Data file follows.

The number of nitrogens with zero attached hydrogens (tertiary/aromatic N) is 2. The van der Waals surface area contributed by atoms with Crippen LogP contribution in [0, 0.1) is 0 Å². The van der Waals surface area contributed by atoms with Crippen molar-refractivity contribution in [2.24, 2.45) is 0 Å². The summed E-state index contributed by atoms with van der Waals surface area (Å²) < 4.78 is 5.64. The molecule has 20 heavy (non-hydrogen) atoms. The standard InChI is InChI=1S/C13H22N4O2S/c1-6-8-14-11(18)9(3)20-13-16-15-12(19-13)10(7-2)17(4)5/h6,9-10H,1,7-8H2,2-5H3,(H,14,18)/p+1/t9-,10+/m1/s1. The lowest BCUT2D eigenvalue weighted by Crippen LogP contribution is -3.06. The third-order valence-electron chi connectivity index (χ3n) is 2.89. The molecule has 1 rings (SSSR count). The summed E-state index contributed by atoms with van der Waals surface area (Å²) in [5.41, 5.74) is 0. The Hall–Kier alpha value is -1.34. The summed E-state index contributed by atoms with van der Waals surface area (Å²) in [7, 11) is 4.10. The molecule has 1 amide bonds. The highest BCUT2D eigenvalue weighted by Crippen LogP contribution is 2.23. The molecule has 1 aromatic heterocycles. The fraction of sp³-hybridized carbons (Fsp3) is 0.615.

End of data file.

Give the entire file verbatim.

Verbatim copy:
The number of nitrogens with zero attached hydrogens (tertiary/aromatic N) is 2. The van der Waals surface area contributed by atoms with Crippen LogP contribution in [0, 0.1) is 0 Å². The van der Waals surface area contributed by atoms with Crippen molar-refractivity contribution in [2.24, 2.45) is 0 Å². The summed E-state index contributed by atoms with van der Waals surface area (Å²) < 4.78 is 5.64. The molecule has 20 heavy (non-hydrogen) atoms. The standard InChI is InChI=1S/C13H22N4O2S/c1-6-8-14-11(18)9(3)20-13-16-15-12(19-13)10(7-2)17(4)5/h6,9-10H,1,7-8H2,2-5H3,(H,14,18)/p+1/t9-,10+/m1/s1. The lowest BCUT2D eigenvalue weighted by Crippen LogP contribution is -3.06. The third-order valence-electron chi connectivity index (χ3n) is 2.89. The molecule has 1 rings (SSSR count). The summed E-state index contributed by atoms with van der Waals surface area (Å²) in [5.41, 5.74) is 0. The Hall–Kier alpha value is -1.34. The summed E-state index contributed by atoms with van der Waals surface area (Å²) in [7, 11) is 4.10. The molecule has 1 amide bonds. The highest BCUT2D eigenvalue weighted by Crippen LogP contribution is 2.23. The molecule has 1 aromatic heterocycles. The fraction of sp³-hybridized carbons (Fsp3) is 0.615.